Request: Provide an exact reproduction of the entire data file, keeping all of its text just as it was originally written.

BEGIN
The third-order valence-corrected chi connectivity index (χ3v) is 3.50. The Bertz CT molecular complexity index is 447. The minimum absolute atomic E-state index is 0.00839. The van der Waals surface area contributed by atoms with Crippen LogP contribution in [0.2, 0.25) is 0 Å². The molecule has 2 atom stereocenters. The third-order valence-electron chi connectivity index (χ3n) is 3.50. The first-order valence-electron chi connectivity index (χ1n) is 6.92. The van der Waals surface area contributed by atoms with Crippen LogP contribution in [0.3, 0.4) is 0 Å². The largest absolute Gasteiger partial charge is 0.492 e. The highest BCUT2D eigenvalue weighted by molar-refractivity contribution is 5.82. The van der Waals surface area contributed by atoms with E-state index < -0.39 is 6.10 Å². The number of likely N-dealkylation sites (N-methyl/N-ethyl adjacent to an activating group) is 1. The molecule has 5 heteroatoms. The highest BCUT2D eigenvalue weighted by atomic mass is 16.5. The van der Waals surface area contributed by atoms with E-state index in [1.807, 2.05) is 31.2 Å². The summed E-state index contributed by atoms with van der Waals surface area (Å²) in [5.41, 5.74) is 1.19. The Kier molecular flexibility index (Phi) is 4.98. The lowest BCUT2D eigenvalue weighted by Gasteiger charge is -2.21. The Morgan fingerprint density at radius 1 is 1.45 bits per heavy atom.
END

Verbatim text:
The third-order valence-corrected chi connectivity index (χ3v) is 3.50. The Bertz CT molecular complexity index is 447. The minimum absolute atomic E-state index is 0.00839. The van der Waals surface area contributed by atoms with Crippen LogP contribution in [0.2, 0.25) is 0 Å². The molecule has 2 atom stereocenters. The third-order valence-electron chi connectivity index (χ3n) is 3.50. The first-order valence-electron chi connectivity index (χ1n) is 6.92. The van der Waals surface area contributed by atoms with Crippen LogP contribution in [0.3, 0.4) is 0 Å². The largest absolute Gasteiger partial charge is 0.492 e. The highest BCUT2D eigenvalue weighted by molar-refractivity contribution is 5.82. The van der Waals surface area contributed by atoms with E-state index < -0.39 is 6.10 Å². The number of likely N-dealkylation sites (N-methyl/N-ethyl adjacent to an activating group) is 1. The molecule has 5 heteroatoms. The highest BCUT2D eigenvalue weighted by atomic mass is 16.5. The van der Waals surface area contributed by atoms with E-state index in [1.807, 2.05) is 31.2 Å². The summed E-state index contributed by atoms with van der Waals surface area (Å²) in [5.41, 5.74) is 1.19. The Kier molecular flexibility index (Phi) is 4.98. The lowest BCUT2D eigenvalue weighted by Gasteiger charge is -2.21. The Morgan fingerprint density at radius 1 is 1.45 bits per heavy atom.